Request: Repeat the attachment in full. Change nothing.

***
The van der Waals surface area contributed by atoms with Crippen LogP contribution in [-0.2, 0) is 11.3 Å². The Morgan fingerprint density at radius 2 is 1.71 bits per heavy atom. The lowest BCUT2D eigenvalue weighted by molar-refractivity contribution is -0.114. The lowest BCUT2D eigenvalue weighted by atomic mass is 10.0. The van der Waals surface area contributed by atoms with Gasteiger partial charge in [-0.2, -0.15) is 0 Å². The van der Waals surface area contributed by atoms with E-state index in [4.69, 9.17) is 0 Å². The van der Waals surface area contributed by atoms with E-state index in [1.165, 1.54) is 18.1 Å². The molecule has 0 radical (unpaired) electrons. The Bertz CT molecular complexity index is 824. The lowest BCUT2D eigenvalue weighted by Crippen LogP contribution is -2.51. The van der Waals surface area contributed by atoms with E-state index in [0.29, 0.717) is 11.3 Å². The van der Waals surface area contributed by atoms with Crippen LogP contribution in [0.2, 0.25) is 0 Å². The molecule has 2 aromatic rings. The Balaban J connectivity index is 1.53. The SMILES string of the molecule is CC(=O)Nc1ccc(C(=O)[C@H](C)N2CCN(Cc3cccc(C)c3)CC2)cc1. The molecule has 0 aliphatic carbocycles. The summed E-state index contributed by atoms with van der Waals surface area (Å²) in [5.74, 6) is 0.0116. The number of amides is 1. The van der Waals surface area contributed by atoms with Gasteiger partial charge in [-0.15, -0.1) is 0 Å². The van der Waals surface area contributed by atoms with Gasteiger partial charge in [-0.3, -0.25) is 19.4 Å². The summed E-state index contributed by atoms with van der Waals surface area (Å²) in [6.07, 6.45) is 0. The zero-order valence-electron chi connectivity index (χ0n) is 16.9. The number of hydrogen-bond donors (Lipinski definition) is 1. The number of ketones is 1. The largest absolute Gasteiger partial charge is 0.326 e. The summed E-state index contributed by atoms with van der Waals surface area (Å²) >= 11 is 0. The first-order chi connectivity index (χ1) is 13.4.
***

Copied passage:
The van der Waals surface area contributed by atoms with Crippen LogP contribution in [-0.2, 0) is 11.3 Å². The Morgan fingerprint density at radius 2 is 1.71 bits per heavy atom. The lowest BCUT2D eigenvalue weighted by molar-refractivity contribution is -0.114. The lowest BCUT2D eigenvalue weighted by atomic mass is 10.0. The van der Waals surface area contributed by atoms with Gasteiger partial charge in [-0.2, -0.15) is 0 Å². The van der Waals surface area contributed by atoms with E-state index in [4.69, 9.17) is 0 Å². The van der Waals surface area contributed by atoms with E-state index in [1.165, 1.54) is 18.1 Å². The molecule has 0 radical (unpaired) electrons. The Bertz CT molecular complexity index is 824. The lowest BCUT2D eigenvalue weighted by Crippen LogP contribution is -2.51. The van der Waals surface area contributed by atoms with E-state index in [0.29, 0.717) is 11.3 Å². The van der Waals surface area contributed by atoms with Crippen LogP contribution in [0.2, 0.25) is 0 Å². The molecule has 2 aromatic rings. The Balaban J connectivity index is 1.53. The SMILES string of the molecule is CC(=O)Nc1ccc(C(=O)[C@H](C)N2CCN(Cc3cccc(C)c3)CC2)cc1. The molecule has 0 aliphatic carbocycles. The summed E-state index contributed by atoms with van der Waals surface area (Å²) in [5.74, 6) is 0.0116. The number of amides is 1. The van der Waals surface area contributed by atoms with Gasteiger partial charge in [-0.15, -0.1) is 0 Å². The van der Waals surface area contributed by atoms with Gasteiger partial charge in [-0.3, -0.25) is 19.4 Å². The summed E-state index contributed by atoms with van der Waals surface area (Å²) in [6.07, 6.45) is 0. The zero-order valence-electron chi connectivity index (χ0n) is 16.9. The number of hydrogen-bond donors (Lipinski definition) is 1. The number of ketones is 1. The largest absolute Gasteiger partial charge is 0.326 e. The summed E-state index contributed by atoms with van der Waals surface area (Å²) >= 11 is 0. The first-order chi connectivity index (χ1) is 13.4.